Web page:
Boxoffice-May.12.156

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. . "Madame

. . Exchanges

. . Jack

: May

. . Nat

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CLEVELAND

l^orris Leiko, RKO distikt manaRer, ended

26 years affiliation with the company

and moved to New York as sales representative

for Paramount in charge of "The Ten

Commandments" and "War and Peace." He'll

be comins back, however, when a date is set

for the farewell testimonial dinner now being

iu-ranged . . . Robert Bial heads the new

Arkay Sign Studio, successor to Luthi Sign

& Display Co.. 614 Film Bldg. Matt Bial, a

brother, is head of the art department .

The film exchange employes Local B-5 will

hold a benefit drawing June 6 for an RCA

radio clock, an RCA table radio, a GE mixer

and Universal electric coffee percolator. All

Local B-5 members are accepting contributions.

Robert Yodice, 44, onetime assistant manager

at Loew's State, and In recent years

manager of a chain of parking lots, died

last week. He is survived by his wife and

four children . Wolf is home from

Texas, where he looked over his theatre interests

and visited relatives . . . Arthur Marchand,

assistant to P. L. Tanner, head of Film

Transit Co.. and his wife are vacationing

in Lake Worth. Fla. . . . "Diabolique" was

in its fifth week at the Heights Art Theatre.

Barbara Salzman has resigned as bookeroffice

manager at IFE. Until her successor

is named. Florence Friedman Harris, who

held that post until her marriage, is holding

down the fort for District Manager Mark

Goldman . Butterfly," made in

Japan, has a first run local booking at the

Heights Art Theatre this month . . . Danny

Rosenthal, UA manager, was called to New

York by the illness of his mother . . . Wedding

bells rang April 29 for Paula Stutz, one

of the twin daughters of E. J. Stutz, managing

director of the Circle Theatre. Paula

became the bride of Lawrence Lilbiger.

Betty Kaplan, secretary to MGM manager

Jack Sogg, won a bowling "Oscar" for rolling

the most pins over average for all

women's leagues at the Trianon Bowling Alley

in March . have been notified

that the Grafton in Grafton will close May

15. after which it will be dismantled . . .

Also closing is the Palace in Continental .

Bert Schoonmaker of the World Theatre, Toledo,

is a gi'andpa. John jr. was born to the

wife of Bert's son.

Larry Kunz, local salesman for American

Seating Co., died. Prior to moving his offices

to Brookpart road, he occupied space in the

National Theatre Supply Co. storeroom on

Payne avenue. He left his wife, a son, who is

attending Case Institute of Technology, and

a daughter .

Silverthorne announced

his Hippodrome will play "The Man Who

Knew Too Much," the second Paramoiuit

picture ever to play there. Paramount pictures

usually play the Loew theatres.

Columbia Pictures was excited over the

May 9 world premiere of "Autumn Leaves"

SIGNS KENTUCKY TAX REPEALER—A. B. 'Happy" Chandler, governor of

Kentucky, signing the repeal of the Kentucky state amusement tax covering theatre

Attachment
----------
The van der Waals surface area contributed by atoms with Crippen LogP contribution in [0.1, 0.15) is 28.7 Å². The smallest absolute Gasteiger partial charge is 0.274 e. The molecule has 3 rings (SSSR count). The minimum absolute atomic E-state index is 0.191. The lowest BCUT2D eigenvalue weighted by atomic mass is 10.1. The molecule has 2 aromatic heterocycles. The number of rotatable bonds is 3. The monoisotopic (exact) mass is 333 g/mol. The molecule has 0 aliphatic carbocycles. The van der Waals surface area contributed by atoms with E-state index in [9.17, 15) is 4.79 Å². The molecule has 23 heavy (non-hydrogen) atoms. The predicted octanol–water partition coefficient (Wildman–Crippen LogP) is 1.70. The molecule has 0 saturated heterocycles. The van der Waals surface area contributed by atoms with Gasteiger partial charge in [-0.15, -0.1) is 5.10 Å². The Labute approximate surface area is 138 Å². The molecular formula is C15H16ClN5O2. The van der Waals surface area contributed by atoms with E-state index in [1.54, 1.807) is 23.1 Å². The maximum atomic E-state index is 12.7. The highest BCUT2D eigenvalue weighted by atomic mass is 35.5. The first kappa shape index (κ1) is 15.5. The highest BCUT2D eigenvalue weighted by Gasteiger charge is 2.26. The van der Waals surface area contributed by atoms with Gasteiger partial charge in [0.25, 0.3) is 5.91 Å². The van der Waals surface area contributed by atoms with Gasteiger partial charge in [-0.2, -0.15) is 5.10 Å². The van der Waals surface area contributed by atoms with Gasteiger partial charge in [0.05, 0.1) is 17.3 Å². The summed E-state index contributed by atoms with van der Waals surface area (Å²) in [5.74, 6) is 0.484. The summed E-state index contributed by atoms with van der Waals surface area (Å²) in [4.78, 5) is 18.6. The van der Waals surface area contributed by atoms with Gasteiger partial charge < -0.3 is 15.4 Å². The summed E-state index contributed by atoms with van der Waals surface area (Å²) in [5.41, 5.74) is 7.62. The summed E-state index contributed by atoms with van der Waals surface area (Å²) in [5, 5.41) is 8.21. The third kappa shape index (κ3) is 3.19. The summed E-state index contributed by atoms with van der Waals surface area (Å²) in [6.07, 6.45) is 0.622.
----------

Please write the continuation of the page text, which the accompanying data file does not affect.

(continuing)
admissions up to and including 50 cents. Witnessing the signing are, left to right:

Russ Brown, Trail and Mills theatres, Morehcad; Jim Denton, Majestic, Owingsville;

Johnny Smith, South Williamson; Jim Atteberry, Grand, Frankfort; Bob Cox, Schine

district manager, Lexington, and Gene Lutes, Chakeres Theatres Kentucky manager

and chairman of the Kentucky theatre tax repeal

at the Allen Theatre, with Cliff Robertson

here for the event H. MacManus

testimonial dinner 14 at Rasso's restaurant,

May

105th and Euclid avenue,

promises

to be an industry milestone in.sofar as attendance

is concerned. MacManus has left

Cooperative Theatres of Ohio, where he was

assistant to President Milton A. Mooney, to

manage the Starlite, Telegraph and Parkside

Drive-ins in Toledo.

Newcomers to Industry

Open Cleveland Airer

CLEVELAND—Spring opening of the Peai'l

Road Drive-In. located at 7591 Pearl Road,

took place Friday i4) under an arrangement

between the present owners and two newcomers

in the local theatre field who will operate

it with an option to purchase it at close

of the present season.

The new operators are Fi-ank Schiessl and

Alfred H. Homeier. said to be interested in

motels in Florida.

The Pearl Road Drive-In, with a 725-car

capacity, was built last year by local interests.

It is the newest outdoor theatre in the

Greater Cleveland area. Under the new

arrangement, just announced by Jerome

Friedlander, attorney who handled the tr-ansaction,

all buying and booking will be done by

Milton A. Mooney's Cooperative Theatres of

Ohio. Opening double feature program wa-s

"The Last Hunt" with Robert Taylor and

"Square Jungle" with Tony Curtis.

The former operators of the theatre do

not participate in its operation in any way.

according to Friedlander. James J. Barton,

owner of the land on which the theatre is

built, confirmed that he has leased it to the

new operators.

committee.

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BOXOFFICE

:

12, 1956

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